I used to work up in the Pilbara region of Western Australia. Red dirt, indomitable spinifex and awe-inspiring mountain ranges.
I’m miffed that I never got to experience a cyclone, though. (‘You don’t want to,’ said everyone who ever had.) Still, I would’ve loved to really feel WHY. The wind and the pressure and the bunkering down…
Now, thanks to modern storytelling, I’m halfway there :). ‘Cyclones and Shadows’ is a collection of four fab stories all based around the north of Australia, including one in a cyclone.
I’m in love with them all. I’d love a Shadow of my very own!
And his mango tree too, please!
What made me grin reading this book?
These stories, by Laura Dudgeon, Pat Dudgeon, Sabrina Dudgeon-Swift and Darlene Oxenham, are full of humour, empathy, insight and adventure. There are strong female main characters, zero gender stereotypes (when was the last time you read about a girl fixing up a car in Junior Fiction? Yeah, I thought so…), and vibrant themes of family and friendship. Continue reading
The cover of this book drew my eye. A girl, a gargoyle, a rooftop race. I grabbed it for my library bag. So glad I did!!
What a ripper of a yarn!
I really enjoyed ‘The Luck Uglies’ by Paul Durham. It’s a fab piece of middle-grade fantasy, with a crafty and strong female lead.
I often read books to figure out what they did to become popular, win awards or fans. That doesn’t always mean they connect with me. But sometimes, like now, I don’t just read – I LOVE. I get absorbed. I chuckle. I smile.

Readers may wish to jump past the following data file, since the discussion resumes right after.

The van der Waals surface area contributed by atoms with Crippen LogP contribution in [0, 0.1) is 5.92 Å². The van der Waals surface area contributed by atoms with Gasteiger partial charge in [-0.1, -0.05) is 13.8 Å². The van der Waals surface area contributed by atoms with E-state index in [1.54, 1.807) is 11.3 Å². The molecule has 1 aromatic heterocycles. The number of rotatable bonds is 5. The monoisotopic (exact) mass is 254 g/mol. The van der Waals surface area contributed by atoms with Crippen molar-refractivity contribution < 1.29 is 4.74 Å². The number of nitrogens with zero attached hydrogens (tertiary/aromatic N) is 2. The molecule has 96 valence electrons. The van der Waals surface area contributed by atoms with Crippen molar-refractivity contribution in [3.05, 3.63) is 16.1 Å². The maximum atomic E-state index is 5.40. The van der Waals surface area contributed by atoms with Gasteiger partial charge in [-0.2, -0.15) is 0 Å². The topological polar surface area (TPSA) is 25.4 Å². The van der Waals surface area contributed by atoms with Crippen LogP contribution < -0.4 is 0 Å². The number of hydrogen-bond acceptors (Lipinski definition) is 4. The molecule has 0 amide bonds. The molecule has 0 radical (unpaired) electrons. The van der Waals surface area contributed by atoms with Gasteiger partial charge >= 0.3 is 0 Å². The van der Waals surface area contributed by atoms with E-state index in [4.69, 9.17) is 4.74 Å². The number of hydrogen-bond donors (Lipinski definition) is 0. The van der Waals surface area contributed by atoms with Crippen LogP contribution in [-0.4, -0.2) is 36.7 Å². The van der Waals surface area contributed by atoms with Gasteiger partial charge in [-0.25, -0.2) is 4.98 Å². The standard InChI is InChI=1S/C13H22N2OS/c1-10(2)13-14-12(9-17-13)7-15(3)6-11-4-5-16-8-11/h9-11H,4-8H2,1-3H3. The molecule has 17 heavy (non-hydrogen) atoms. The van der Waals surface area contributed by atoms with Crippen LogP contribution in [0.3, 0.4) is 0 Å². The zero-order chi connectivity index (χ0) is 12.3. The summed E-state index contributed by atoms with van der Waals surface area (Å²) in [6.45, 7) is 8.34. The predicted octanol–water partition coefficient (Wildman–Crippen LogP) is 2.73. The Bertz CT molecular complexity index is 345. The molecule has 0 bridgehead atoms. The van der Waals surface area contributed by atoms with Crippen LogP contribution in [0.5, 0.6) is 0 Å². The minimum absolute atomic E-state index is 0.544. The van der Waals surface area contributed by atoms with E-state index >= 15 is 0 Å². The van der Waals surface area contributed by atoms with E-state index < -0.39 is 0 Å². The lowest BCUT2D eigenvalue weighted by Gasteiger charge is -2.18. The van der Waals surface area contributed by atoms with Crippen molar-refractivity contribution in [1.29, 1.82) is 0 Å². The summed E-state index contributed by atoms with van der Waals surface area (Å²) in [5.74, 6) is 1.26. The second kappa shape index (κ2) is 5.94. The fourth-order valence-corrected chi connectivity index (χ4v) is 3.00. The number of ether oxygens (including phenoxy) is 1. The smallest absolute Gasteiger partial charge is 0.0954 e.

Seriously, this has to be one of the best first sentences I’ve read in a while:
Rye and her two friends had never intended to steal the banned book from The Angry Poet – they’d just hoped to read it.
So, without further ado, what was fabularytastic?
- The narration and humour
- The world-building
- The House Rules
It’s hard to just pick three, but these encompass why I enjoyed the book so much.
It’s rare to read a book that looks at childhood and growing up with such clever balance. ‘To the Lighthouse’ by Cristy Burne does that, and all with a vivid sense of humour and love of adventure.
Take risks. Eat jelly snakes. Make new friends. Laugh. Lots.
I really enjoyed this junior fiction book. It was vivid and honest, exciting and funny, and I recommend it for all 7-10 year olds.
But I almost didn’t write it up. ‘Why, oh why?’ I hear you ask.
Because I know the author. Really well. And I didn’t want to be seen as false or having conflicting interests or whatever it could be.
But then I figured… it’s my blog! And it was such a fab book, I’d write it up anyway :). Ha!
Yeah? And what was so fab?
- Diverse characters
- Boy and girl friendship without any complications
- Parents are around
- Encourages risk-taking